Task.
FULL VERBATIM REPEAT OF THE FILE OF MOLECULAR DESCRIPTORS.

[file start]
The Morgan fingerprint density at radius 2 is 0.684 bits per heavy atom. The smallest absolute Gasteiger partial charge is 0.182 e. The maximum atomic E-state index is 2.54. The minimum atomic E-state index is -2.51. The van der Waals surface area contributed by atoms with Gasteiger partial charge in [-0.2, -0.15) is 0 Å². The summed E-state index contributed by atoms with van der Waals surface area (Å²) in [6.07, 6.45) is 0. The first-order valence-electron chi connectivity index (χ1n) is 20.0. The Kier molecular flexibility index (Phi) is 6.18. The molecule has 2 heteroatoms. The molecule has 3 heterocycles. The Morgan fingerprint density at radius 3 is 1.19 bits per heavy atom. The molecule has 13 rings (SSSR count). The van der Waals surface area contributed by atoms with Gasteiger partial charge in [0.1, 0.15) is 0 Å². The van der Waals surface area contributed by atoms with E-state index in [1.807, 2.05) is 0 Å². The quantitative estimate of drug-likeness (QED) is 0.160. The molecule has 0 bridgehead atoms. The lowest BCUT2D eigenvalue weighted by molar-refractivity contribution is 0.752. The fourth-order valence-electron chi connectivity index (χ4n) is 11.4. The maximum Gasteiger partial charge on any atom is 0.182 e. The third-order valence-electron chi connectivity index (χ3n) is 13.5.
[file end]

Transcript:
The Morgan fingerprint density at radius 2 is 0.684 bits per heavy atom. The smallest absolute Gasteiger partial charge is 0.182 e. The maximum atomic E-state index is 2.54. The minimum atomic E-state index is -2.51. The van der Waals surface area contributed by atoms with Gasteiger partial charge in [-0.2, -0.15) is 0 Å². The summed E-state index contributed by atoms with van der Waals surface area (Å²) in [6.07, 6.45) is 0. The first-order valence-electron chi connectivity index (χ1n) is 20.0. The Kier molecular flexibility index (Phi) is 6.18. The molecule has 2 heteroatoms. The molecule has 3 heterocycles. The Morgan fingerprint density at radius 3 is 1.19 bits per heavy atom. The molecule has 13 rings (SSSR count). The van der Waals surface area contributed by atoms with Gasteiger partial charge in [0.1, 0.15) is 0 Å². The van der Waals surface area contributed by atoms with E-state index in [1.807, 2.05) is 0 Å². The quantitative estimate of drug-likeness (QED) is 0.160. The molecule has 0 bridgehead atoms. The lowest BCUT2D eigenvalue weighted by molar-refractivity contribution is 0.752. The fourth-order valence-electron chi connectivity index (χ4n) is 11.4. The maximum Gasteiger partial charge on any atom is 0.182 e. The third-order valence-electron chi connectivity index (χ3n) is 13.5.